Letters to the editor: ‘The polarising Mr Liddle’
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Letters to the editor: ‘The polarising Mr Liddle’

Send us your comments by writing us a letter to PO Box 815, London HA8 4SX or emailing us at letters@thejngroup.com    

Rod Liddle
Rod Liddle

The polarising Mr Liddle

Rod Liddle’s Jewish News column, My journey into the darkest depths of British antisemitism (8 November), risks stoking the fire of another form of racism, namely anti-Muslim hatred.

As Jewish and Muslim women, leaders and now close friends, we acknowledge
there is antisemitism in Muslim communities.

However, not all antisemitism is found there and not all Muslims are antisemitic.

The article’s implication that antisemitism is universal among all or most Muslims is simplistic, polarising and harmful.

There is little doubt antisemitic tropes are as alive as they have ever been and the toxic environment, particularly on campus, is problematic and deeply concerning for everyone.

Much more work is needed and we welcome people to come on board and work with us on this.

But both by equating antisemitism in Muslim communities to Islamism and through his use of extremely offensive language, Mr Liddle marginalises the problem.

Rather than fuelling fear, we need to work together and explain to people, Muslims and others, what antisemitism is in a way that develops a deeper understanding rather than more confrontation.

Rod Liddle is not the person to do this.

Nisa-Nashim:

  • Julie Siddiqi, co-founder 
  • Laura Marks, co-founder 
  • Akeela Ahmed, trustee
  • Judith Flacks, trustee 
  • Miriam Gitlin, trustee 
  • Hifsa Haroon-Iqbal, trustee
  • Denise Joseph, trustee 
  • Ahmereen Reza, trustee

This time we have a choice

The Kristallnacht anniversary reminded us of one of the major evils ever to have befallen the Jews.

Living in Israel in 2018, it is sombre to reflect what would have happened if only Jews had had a country of their own and could have dealt with their own fate.

It is a reminder after Pittsburgh and antisemitic incidents round the world that being in control of one’s own destiny should be paramount. This is never more so than in what might play out in the UK.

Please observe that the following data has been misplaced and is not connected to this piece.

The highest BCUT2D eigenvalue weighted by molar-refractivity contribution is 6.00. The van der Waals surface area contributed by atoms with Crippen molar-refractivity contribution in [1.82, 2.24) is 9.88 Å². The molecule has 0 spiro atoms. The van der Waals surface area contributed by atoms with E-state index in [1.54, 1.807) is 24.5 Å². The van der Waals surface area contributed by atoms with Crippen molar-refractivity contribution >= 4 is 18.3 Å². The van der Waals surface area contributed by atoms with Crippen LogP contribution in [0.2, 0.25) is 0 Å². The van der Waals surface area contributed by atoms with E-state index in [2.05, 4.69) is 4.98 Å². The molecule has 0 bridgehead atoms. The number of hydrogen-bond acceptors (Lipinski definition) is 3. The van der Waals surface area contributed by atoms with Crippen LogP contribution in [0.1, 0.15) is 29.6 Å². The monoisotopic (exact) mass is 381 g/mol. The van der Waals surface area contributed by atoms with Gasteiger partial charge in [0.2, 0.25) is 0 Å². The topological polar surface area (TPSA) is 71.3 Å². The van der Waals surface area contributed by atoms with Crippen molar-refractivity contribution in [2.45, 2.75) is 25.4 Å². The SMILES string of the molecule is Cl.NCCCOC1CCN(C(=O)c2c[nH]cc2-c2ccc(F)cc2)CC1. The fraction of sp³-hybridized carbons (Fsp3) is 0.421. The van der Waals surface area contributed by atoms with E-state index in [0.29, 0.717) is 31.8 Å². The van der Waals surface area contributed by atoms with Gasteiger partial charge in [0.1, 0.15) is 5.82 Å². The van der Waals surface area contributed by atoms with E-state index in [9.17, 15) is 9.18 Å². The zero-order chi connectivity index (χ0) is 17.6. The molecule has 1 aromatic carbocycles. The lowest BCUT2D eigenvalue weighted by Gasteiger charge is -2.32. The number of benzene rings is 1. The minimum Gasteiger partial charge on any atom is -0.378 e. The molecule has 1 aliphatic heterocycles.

The disastrous Brexit decision and the less-than-efficient but well-meaning handling of same by Theresa May means the possibility of the Labour Party headed by the antisemitic, anti-Israel Jeremy Corbyn returning to government is a distinct and very disturbing one.

Thank God it will not be a Kristallnacht-like warning but from Mr Corbyn’s blatant rhetoric and the party’s less-than-enthusiastic handling of antisemitic complaints, it will no doubt be a very uncomfortable future for UK Jews should the above nightmare scenario come about.

It will certainly be decision time for many and, unlike 80 years ago, Jews now have the ultimate choice of choosing to come to a country of their own.

Stephen Vishnick, Tel Aviv

Charedim and Church

As a member of Muswell Hill Synagogue, I was privileged to attend the service at Westminster Abbey to mark the anniversary of Kristallnacht.

It was a pleasure to see so many of all faiths and the service being led by many faiths. In reaching out to the Jewish community as a whole, the Abbey displayed great compassion, courtesy and kindness.

But where were the leadersof the Orthodox section of the Jewish faith?

What were they doing in failing to honour those who suffered and survived the Second World War?

Why do the leaders of a major section of British Jewry feel unable to attend a service for Jewish victims of the Holocaust if it is held in a church?

Ros Goldfarb, N2

Odious view of Pittsburgh shul

You can be sure the predictable Martin Stern (Letters, 8 November)will be first out of the traps to condemn any interpretation of Judaism other than one.

The view of Israeli rabbis that the Pittsburgh shul is not a synagogue is odious. Like we don’t have enough external enemies.

They all need reminding that ‘synagogue’ means just house of assembly.

The memory of those killed is traduced by this nitpicking and offensive dismissal of them as second-rate, or even non-Jews.

Barry Hyman, Bushey Heath

Your photos and stories needed for AJEX museum

As we near the end of the 100th anniversary of the end of the First World War, I am appealing to members of the Jewish community for photos and stories for our museum archives of relatives who served in that or the Second World War.

Label them and send to martin.sugarman@yahoo.co.uk

We have received much material over the years but we know there is more out there and it is the duty of all of us to participate in ensuring these memories are not lost but kept for posterity in a safe institution.

If you wish to send hard copies, please email or call on 07806 656756 and I can arrange for you to send material to me in the post

Martin Sugarman, AJEX

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